ZIZO ZIKALI writes: The department of health in partnership with USAID and The Centre for HIV and AIDS Prevention Studies (CHAPS) are working together to fight the HIV/AIDS epidemic by developing a safe and sustainable service delivery model for early infant male circumcision in South Africa.
Chief executive officer of CHAPS Dirk Taljaard said CHAPS conducted a study examining the feasibility of early infant male circumcision in Soweto and Orange farm in Johannesburg, Gauteng. Nearly 70% of 304 urban mothers and 142 fathers showed interest of circumcising their sons before they were six weeks old.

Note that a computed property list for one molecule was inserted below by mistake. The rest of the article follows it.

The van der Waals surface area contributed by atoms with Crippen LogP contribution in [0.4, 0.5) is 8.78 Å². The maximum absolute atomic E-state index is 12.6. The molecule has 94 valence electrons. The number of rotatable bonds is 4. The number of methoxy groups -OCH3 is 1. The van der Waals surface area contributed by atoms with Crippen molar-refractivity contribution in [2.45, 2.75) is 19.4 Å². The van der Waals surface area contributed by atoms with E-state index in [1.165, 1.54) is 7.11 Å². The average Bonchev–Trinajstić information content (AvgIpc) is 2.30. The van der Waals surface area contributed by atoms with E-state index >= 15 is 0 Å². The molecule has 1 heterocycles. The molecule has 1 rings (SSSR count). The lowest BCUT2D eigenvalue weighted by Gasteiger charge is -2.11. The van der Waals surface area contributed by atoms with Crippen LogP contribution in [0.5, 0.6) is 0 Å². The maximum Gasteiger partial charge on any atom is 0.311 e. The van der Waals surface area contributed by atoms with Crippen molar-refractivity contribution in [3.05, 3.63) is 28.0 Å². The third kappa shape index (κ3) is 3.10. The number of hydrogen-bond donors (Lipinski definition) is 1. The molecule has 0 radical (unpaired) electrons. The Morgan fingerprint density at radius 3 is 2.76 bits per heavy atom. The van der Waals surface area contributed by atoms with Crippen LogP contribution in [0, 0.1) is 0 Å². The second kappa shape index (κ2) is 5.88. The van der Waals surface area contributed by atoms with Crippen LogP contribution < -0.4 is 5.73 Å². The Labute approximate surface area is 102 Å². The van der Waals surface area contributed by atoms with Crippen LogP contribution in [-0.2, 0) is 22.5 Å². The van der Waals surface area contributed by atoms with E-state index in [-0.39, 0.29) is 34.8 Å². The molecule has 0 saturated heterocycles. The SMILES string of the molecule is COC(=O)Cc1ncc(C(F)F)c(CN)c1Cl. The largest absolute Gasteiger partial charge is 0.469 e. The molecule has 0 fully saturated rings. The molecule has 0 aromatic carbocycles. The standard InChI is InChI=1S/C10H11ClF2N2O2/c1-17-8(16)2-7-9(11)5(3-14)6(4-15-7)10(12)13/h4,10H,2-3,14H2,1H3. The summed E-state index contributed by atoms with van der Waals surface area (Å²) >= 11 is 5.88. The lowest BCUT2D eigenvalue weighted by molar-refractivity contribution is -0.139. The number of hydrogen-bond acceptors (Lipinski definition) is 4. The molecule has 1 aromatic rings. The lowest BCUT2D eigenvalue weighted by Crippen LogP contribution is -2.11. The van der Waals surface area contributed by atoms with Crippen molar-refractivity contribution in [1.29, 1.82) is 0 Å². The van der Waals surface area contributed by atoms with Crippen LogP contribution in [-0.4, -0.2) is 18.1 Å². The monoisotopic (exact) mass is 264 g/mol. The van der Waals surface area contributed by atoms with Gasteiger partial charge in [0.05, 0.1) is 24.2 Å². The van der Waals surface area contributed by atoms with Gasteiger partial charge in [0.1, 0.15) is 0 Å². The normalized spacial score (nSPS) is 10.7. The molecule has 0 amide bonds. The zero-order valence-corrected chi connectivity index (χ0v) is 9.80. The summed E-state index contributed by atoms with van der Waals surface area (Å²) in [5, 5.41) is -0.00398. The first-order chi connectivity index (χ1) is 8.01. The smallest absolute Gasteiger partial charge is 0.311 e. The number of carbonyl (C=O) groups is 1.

“The study concluded that early infant male circumcision would be acceptable in the country; despite the pull of traditional circumcision during adolescence among certain ethnic groups. However, there should still be discussions at national, provincial, district and local level as soon as possible.”
There was some dissent. Siyabonga Zulu, a 34-year-old man from Umlazi, south of Durban, believes that circumcising a minor would be violating their rights. He believed a child should be circumcised only when he has reached an age when he could decide for himself whether to opt for medical or traditional circumcision.